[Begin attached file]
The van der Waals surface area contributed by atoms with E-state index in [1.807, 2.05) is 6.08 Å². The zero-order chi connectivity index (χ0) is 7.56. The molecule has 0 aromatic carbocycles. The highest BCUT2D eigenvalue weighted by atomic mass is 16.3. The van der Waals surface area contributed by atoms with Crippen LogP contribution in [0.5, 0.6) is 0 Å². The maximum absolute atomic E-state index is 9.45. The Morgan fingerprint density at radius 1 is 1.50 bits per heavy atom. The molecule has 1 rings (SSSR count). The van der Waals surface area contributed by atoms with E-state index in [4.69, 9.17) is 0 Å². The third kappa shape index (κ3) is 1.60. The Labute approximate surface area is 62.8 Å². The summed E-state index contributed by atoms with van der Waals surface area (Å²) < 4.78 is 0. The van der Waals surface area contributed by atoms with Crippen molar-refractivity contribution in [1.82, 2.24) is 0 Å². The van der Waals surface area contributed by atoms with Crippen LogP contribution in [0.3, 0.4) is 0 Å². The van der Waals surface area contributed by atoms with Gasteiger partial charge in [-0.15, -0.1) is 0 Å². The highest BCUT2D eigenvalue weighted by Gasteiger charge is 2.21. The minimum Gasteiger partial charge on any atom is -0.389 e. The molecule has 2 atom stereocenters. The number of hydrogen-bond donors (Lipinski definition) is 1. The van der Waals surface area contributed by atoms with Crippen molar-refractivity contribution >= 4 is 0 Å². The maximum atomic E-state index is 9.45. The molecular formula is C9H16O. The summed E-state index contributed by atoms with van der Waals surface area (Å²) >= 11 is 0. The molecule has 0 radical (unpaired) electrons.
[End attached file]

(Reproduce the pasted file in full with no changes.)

The van der Waals surface area contributed by atoms with E-state index in [1.807, 2.05) is 6.08 Å². The zero-order chi connectivity index (χ0) is 7.56. The molecule has 0 aromatic carbocycles. The highest BCUT2D eigenvalue weighted by atomic mass is 16.3. The van der Waals surface area contributed by atoms with Crippen LogP contribution in [0.5, 0.6) is 0 Å². The maximum absolute atomic E-state index is 9.45. The Morgan fingerprint density at radius 1 is 1.50 bits per heavy atom. The molecule has 1 rings (SSSR count). The van der Waals surface area contributed by atoms with E-state index in [4.69, 9.17) is 0 Å². The third kappa shape index (κ3) is 1.60. The Labute approximate surface area is 62.8 Å². The summed E-state index contributed by atoms with van der Waals surface area (Å²) < 4.78 is 0. The van der Waals surface area contributed by atoms with Crippen molar-refractivity contribution in [1.82, 2.24) is 0 Å². The van der Waals surface area contributed by atoms with Crippen LogP contribution in [0.3, 0.4) is 0 Å². The van der Waals surface area contributed by atoms with Gasteiger partial charge in [-0.15, -0.1) is 0 Å². The highest BCUT2D eigenvalue weighted by Gasteiger charge is 2.21. The minimum Gasteiger partial charge on any atom is -0.389 e. The molecule has 2 atom stereocenters. The number of hydrogen-bond donors (Lipinski definition) is 1. The van der Waals surface area contributed by atoms with Crippen molar-refractivity contribution >= 4 is 0 Å². The maximum atomic E-state index is 9.45. The molecular formula is C9H16O. The summed E-state index contributed by atoms with van der Waals surface area (Å²) >= 11 is 0. The molecule has 0 radical (unpaired) electrons.